By Benjamin Mueller and Stephen Castle
New York Times News Service
LONDON — Prime Minister Theresa May announced her resignation on Friday after three years of trying and failing to pull Britain out of the European Union, throwing her country into an unpredictable stage and setting off a bare-knuckled contest among other Conservative leaders to replace her.
As she stood behind a lectern outside 10 Downing St., May admitted that a different leader was needed to shepherd the split, known as Brexit. But she also warned that the unyielding stance taken by the hard-line factions of lawmakers who had proved her undoing would also have to change.
“To succeed, he or she will have to find consensus in Parliament where I have not,” May said. “Such a consensus can only be reached if those on all sides of the debate are willing to compromise.”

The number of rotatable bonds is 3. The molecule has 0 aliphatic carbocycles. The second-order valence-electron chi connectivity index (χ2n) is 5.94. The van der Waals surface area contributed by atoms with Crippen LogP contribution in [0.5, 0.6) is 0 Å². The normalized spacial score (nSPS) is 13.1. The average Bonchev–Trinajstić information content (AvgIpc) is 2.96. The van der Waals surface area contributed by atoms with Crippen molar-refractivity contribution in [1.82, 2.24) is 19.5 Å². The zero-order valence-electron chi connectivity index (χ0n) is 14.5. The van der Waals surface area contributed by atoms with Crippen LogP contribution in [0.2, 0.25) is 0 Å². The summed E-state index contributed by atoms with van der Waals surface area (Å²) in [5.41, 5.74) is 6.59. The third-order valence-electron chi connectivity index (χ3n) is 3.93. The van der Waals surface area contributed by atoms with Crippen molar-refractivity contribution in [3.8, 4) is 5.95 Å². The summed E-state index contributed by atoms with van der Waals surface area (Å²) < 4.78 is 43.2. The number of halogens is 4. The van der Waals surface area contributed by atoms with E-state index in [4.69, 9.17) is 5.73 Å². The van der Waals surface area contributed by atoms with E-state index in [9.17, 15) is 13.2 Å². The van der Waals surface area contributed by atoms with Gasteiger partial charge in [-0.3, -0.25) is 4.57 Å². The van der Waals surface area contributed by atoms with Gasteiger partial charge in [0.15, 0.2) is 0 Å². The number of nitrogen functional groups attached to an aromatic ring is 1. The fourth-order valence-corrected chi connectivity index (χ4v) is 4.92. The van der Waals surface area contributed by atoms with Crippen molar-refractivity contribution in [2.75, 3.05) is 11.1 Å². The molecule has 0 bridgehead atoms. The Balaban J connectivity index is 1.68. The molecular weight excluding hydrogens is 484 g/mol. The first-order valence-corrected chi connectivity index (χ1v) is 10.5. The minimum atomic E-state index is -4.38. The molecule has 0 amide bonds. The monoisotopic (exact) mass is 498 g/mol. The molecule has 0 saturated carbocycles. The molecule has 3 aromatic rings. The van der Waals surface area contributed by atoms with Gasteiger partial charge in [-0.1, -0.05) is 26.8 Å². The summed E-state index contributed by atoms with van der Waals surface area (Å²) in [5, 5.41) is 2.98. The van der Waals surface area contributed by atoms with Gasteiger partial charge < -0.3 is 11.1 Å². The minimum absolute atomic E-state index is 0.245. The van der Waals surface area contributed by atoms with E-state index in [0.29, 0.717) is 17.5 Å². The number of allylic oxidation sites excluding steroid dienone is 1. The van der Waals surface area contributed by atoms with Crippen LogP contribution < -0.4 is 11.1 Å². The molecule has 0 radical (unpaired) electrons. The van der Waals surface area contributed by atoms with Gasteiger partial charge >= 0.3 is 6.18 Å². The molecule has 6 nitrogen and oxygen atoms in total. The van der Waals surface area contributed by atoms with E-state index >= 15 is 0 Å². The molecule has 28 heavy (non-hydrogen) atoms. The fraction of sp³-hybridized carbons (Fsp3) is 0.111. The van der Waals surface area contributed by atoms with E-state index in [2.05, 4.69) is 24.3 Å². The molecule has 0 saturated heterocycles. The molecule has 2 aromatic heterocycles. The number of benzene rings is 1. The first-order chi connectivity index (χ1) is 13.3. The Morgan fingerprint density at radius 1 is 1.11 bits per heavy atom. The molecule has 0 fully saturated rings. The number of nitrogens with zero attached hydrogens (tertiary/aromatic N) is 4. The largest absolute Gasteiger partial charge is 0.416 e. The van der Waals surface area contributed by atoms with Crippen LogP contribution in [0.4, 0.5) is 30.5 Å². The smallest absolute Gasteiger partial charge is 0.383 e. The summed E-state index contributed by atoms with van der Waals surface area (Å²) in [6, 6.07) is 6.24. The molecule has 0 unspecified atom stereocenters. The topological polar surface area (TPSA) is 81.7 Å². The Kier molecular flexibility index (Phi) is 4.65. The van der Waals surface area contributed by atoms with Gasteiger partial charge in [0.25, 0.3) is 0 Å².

Whether such compromise is even possible in Britain’s polarized politics is unclear at best.
Brexit has splintered both the Conservatives and the opposition Labour Party into warring factions since the referendum approving the departure narrowly won on June 23, 2016. A second referendum that could keep Britain in the European Union remains a distant possibility.
May’s departure, eagerly anticipated even by members of her own Cabinet, is certain to mean a politically charged summer in Britain. May said she would step down as Conservative Party leader on June 7, a few days after President Donald Trump makes an official state visit. The contest to succeed her will begin the following week, and May will remain in office until her successor is chosen.
Brexit, meanwhile, will remain in a state of suspended animation until a new leader is chosen. Britain was originally scheduled to leave the European bloc on March 29, but the deadline was extended to Oct. 31 after Parliament refused three times to pass the withdrawal agreement that May negotiated with European leaders.
To decide her successor, Conservative Party lawmakers will first winnow a long list of contenders to two, then hand the choice to the party’s roughly 120,000 members, who are expected to choose the new leader around July.
That will leave the new prime minister only a few months to try to rebuild the wreckage of May’s deal — and then decide what to do if that fails.